LSU School of Public Health and New Orleans

No other city in America keeps its history as vital and accessible as New Orleans. House after house, street after street, indeed entire neighborhoods, exude a rich sense of place, and serve as touchstones for fascinating history and complex culture. Look for it. In New Orleans, history can strut as loudly as a Carnival walking krewe, or creep as softly as a green lizard on a courtyard wall. Thrilling. Colorful. Tragic. Inspiring. Discover a little about the sweep of the city’s history.

Operating in New Orleans since 2003, LSU School of Public Health has always had a close connection to the community. It is this connection that makes LSU SPH so unique as an option for starting your career in Public Health.  After all, New Orleans provides students at our school a unique learning laboratory no matter which discipline you choose to specialize in.

But more than that, New Orleans is a city that has inspired love from all who have visited.

For over 300 years, the city of New Orleans has been one of the nation’s cultural capitals.  Well known for Mardi Gras, there certainly wouldn’t be a shortage of things to explore in between studies the year through.  Whether you wander into a neighborhood block party, enjoy one of the many museums, stroll the shops of Magazine Street or enjoy weekend filled with music and food at one our many weekend festivals, you’ll never be bored living here.

Living in New Orleans

Visiting New Orleans is one thing, moving here is another.  What are the best resources to find apartments/rooms for rent?  Where in the city should I move?  The whole process can seem a little overwhelming if you choose not to go the on-campus student housing route.

Don’t worry, we’ve got you covered.

The LSU School of Public Health recently surveyed our students to get a better understanding, from their perspective, of what works best when moving to New Orleans.  This includes their favorite neighborhoods in the city to live in and explore as well as the best online sources for finding reliable housing.  More than that, we made sure to ask them for any advice they have for those who are new to the area, including their favorite restaurants and hangouts and what they wish they had known prior to living here.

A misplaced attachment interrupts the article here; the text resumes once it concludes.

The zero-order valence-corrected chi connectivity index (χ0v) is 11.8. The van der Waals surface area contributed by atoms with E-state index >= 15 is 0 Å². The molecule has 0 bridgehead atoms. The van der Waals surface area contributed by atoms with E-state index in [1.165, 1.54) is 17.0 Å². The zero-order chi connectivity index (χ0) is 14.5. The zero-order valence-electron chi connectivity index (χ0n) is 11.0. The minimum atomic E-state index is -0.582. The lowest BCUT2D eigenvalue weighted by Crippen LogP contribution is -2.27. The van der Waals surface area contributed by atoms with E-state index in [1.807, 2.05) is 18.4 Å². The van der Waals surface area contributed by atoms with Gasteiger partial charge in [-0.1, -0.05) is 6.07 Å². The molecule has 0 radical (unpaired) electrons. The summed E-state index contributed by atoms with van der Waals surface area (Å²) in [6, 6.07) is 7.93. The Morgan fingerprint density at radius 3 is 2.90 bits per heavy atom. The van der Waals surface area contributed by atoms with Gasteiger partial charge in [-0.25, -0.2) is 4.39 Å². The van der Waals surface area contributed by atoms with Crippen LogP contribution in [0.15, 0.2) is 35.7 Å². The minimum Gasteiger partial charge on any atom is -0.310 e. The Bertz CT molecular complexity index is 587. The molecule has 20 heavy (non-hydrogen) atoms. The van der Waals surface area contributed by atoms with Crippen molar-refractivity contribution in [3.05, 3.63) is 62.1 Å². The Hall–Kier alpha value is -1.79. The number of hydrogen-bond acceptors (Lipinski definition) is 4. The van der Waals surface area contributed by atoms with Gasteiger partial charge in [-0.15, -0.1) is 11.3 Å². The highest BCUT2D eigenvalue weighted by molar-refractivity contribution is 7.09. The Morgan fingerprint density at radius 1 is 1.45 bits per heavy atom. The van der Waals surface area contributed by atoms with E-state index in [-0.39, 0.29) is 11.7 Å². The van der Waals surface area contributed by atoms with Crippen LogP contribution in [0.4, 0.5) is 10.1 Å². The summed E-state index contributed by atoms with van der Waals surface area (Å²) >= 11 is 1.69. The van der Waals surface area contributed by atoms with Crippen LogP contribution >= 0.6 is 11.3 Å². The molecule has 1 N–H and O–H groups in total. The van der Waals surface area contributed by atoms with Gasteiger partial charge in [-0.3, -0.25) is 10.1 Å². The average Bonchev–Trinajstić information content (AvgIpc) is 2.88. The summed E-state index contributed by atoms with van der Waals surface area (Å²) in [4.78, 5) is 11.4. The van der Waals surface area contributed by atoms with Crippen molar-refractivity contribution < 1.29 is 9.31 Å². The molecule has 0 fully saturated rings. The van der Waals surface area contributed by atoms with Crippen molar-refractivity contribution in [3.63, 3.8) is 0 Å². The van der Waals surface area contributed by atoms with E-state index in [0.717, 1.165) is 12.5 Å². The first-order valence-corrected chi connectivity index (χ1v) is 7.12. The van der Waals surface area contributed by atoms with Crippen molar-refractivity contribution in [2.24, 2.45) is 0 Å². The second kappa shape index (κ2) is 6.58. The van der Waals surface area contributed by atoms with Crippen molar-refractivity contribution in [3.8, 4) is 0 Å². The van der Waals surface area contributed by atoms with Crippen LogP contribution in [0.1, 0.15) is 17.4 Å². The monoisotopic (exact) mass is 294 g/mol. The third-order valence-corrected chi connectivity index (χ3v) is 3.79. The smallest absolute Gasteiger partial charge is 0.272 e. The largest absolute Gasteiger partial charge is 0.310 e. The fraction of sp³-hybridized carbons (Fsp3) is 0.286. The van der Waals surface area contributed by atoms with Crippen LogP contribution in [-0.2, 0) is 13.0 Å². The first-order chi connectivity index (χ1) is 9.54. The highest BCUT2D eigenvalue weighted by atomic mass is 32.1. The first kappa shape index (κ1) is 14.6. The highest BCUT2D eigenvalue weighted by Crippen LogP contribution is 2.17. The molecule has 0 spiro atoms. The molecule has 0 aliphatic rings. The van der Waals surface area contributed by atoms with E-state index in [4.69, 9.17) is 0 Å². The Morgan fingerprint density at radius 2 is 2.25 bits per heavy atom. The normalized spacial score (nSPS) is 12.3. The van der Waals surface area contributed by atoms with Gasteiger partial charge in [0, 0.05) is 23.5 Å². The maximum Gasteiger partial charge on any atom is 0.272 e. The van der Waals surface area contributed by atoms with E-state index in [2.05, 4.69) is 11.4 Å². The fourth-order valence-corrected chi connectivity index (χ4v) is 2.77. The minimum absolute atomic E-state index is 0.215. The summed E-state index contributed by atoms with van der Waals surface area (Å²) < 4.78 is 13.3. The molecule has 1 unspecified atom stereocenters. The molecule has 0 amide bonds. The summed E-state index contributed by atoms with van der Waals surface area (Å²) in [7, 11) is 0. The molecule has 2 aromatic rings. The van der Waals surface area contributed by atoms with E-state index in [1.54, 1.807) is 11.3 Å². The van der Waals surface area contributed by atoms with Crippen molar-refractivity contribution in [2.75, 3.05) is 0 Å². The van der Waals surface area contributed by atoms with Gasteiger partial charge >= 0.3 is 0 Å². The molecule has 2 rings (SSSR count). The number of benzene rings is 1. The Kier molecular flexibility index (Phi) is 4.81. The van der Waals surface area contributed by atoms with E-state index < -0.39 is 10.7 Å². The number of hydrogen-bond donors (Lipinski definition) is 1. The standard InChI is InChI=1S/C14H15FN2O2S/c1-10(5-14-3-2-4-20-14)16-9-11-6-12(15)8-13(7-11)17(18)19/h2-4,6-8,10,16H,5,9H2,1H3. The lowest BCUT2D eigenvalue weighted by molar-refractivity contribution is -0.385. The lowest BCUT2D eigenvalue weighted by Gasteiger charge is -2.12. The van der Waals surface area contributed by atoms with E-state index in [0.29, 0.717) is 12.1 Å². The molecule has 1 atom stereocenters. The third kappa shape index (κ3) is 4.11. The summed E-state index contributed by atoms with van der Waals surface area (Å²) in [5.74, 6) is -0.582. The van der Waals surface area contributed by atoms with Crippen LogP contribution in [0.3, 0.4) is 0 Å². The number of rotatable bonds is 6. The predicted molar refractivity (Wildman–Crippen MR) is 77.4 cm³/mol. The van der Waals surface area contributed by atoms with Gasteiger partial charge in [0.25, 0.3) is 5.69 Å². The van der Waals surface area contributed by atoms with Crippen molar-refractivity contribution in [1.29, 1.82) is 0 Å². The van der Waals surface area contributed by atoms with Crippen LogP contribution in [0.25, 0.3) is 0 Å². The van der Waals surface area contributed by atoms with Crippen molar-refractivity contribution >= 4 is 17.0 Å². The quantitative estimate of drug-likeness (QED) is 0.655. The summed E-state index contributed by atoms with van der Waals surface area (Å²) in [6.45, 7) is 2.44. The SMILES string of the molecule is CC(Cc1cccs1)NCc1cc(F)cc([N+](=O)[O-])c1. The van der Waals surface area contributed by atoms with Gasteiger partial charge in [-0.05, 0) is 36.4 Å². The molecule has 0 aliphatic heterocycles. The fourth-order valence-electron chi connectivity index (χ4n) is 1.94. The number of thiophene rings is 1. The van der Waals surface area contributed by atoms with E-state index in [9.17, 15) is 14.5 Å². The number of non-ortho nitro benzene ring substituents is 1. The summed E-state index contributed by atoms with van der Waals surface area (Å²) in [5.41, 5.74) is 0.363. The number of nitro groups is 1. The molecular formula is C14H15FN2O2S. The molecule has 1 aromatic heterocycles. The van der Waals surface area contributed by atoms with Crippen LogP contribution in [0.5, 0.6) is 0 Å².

For More information about Student Housing Options available through LSU Health Sciences Center:

For a great map and detailed description of neighborhoods:

What are the best neighborhoods to live and explore in?

“Advice I would give someone moving here: Avoid living in the French Quarter. It is over-priced and can be less safe at times. Learn about the different neighborhoods. Most are safe, but some can be dangerous. Be careful who you rent from, especially near the other universities in the City as there are some landlords that do not maintain their property or assist their tenants.”

“I am new to the city, but Bayou St. John area is beautiful! I live Near the Lafitte green way that goes from about Mid City to the Quarter and it is a great green space to visit!”

If you relocated to NOLA, what resources did you find helpful? That you used to find housing? Transportation choices?

“For housing, I used Zillow, Trulia, Facebook marketplace, and craigslist. I did a lot of google searches to research different areas and find helpful information. The most helpful resource was Reddit though. More locals would comment on housing situations that were reliable.

For transportation I will bike or drive depending on the destination and roads I have to take. If you bike be aware of other drivers and install lights on your bike for dusk/night time. Due to potholes and bad roads bike with wider tires like a town or mountain bike. Always lock your bike too (use a U lock).”

“Honestly the New Orleans subreddit, going to volunteer events and finding groups that share whatever interests you have to make friends and learn about what other people like to do, Tulane classifieds/Zillow/craigslist for housing. I bike and drive – Bike Easy has good info for biking online.”

“For looking for topics such as apartments and furniture, I looked to the Tulane Classifieds Facebook Group. Trulia, Zillow (Zillow and Trulia apart of same company), and were my best friends for looking for apartments, too. Trulia especially because they show you the crime rate in each specific area (like you can see street to street crime so you know exactly how much crime would be in your potential neighborhood).”

“Get a realtor. It helped a lot especially if you have pets.”

“I used reviews from to find my place of residence. I also used this site to have ideas about what attractions I wanted to be near/ Discover. —>

Favorite places to eat in New Orleans

Top Three:
Juan’s Flying Burrito
Barracuda Tacos
Camellia Grill